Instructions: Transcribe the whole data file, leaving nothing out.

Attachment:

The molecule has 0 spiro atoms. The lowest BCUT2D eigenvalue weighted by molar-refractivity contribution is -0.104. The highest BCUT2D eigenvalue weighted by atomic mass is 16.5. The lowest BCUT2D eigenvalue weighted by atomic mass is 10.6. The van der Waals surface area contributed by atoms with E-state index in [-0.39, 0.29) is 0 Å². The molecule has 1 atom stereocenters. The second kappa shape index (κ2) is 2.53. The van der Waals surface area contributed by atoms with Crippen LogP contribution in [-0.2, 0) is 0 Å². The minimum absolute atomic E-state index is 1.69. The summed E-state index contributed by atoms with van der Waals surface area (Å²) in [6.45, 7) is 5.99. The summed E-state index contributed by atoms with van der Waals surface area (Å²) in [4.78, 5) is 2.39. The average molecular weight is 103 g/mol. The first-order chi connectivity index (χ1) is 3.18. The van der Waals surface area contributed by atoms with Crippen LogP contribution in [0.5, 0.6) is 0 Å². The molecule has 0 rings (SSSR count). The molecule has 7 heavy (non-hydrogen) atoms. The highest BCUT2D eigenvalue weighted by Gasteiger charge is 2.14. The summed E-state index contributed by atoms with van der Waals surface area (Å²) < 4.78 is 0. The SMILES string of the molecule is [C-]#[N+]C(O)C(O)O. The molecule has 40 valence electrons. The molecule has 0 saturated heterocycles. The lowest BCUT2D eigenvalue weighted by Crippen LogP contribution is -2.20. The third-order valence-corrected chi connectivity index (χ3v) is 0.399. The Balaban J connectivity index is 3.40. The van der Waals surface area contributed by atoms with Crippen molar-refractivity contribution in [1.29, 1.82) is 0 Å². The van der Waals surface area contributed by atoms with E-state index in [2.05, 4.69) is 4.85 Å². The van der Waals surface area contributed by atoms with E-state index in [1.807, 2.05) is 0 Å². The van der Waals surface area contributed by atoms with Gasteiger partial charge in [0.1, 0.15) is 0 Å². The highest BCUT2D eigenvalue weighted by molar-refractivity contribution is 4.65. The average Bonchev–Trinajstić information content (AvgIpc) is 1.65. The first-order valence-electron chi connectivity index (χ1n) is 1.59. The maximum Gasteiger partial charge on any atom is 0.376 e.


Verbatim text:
The molecule has 0 spiro atoms. The lowest BCUT2D eigenvalue weighted by molar-refractivity contribution is -0.104. The highest BCUT2D eigenvalue weighted by atomic mass is 16.5. The lowest BCUT2D eigenvalue weighted by atomic mass is 10.6. The van der Waals surface area contributed by atoms with E-state index in [-0.39, 0.29) is 0 Å². The molecule has 1 atom stereocenters. The second kappa shape index (κ2) is 2.53. The van der Waals surface area contributed by atoms with Crippen LogP contribution in [-0.2, 0) is 0 Å². The minimum absolute atomic E-state index is 1.69. The summed E-state index contributed by atoms with van der Waals surface area (Å²) in [6.45, 7) is 5.99. The summed E-state index contributed by atoms with van der Waals surface area (Å²) in [4.78, 5) is 2.39. The average molecular weight is 103 g/mol. The first-order chi connectivity index (χ1) is 3.18. The van der Waals surface area contributed by atoms with Crippen LogP contribution in [0.5, 0.6) is 0 Å². The molecule has 0 rings (SSSR count). The molecule has 7 heavy (non-hydrogen) atoms. The highest BCUT2D eigenvalue weighted by Gasteiger charge is 2.14. The summed E-state index contributed by atoms with van der Waals surface area (Å²) < 4.78 is 0. The SMILES string of the molecule is [C-]#[N+]C(O)C(O)O. The molecule has 40 valence electrons. The molecule has 0 saturated heterocycles. The lowest BCUT2D eigenvalue weighted by Crippen LogP contribution is -2.20. The third-order valence-corrected chi connectivity index (χ3v) is 0.399. The Balaban J connectivity index is 3.40. The van der Waals surface area contributed by atoms with Crippen molar-refractivity contribution in [1.29, 1.82) is 0 Å². The van der Waals surface area contributed by atoms with E-state index in [2.05, 4.69) is 4.85 Å². The van der Waals surface area contributed by atoms with E-state index in [1.807, 2.05) is 0 Å². The van der Waals surface area contributed by atoms with Gasteiger partial charge in [0.1, 0.15) is 0 Å². The highest BCUT2D eigenvalue weighted by molar-refractivity contribution is 4.65. The average Bonchev–Trinajstić information content (AvgIpc) is 1.65. The first-order valence-electron chi connectivity index (χ1n) is 1.59. The maximum Gasteiger partial charge on any atom is 0.376 e.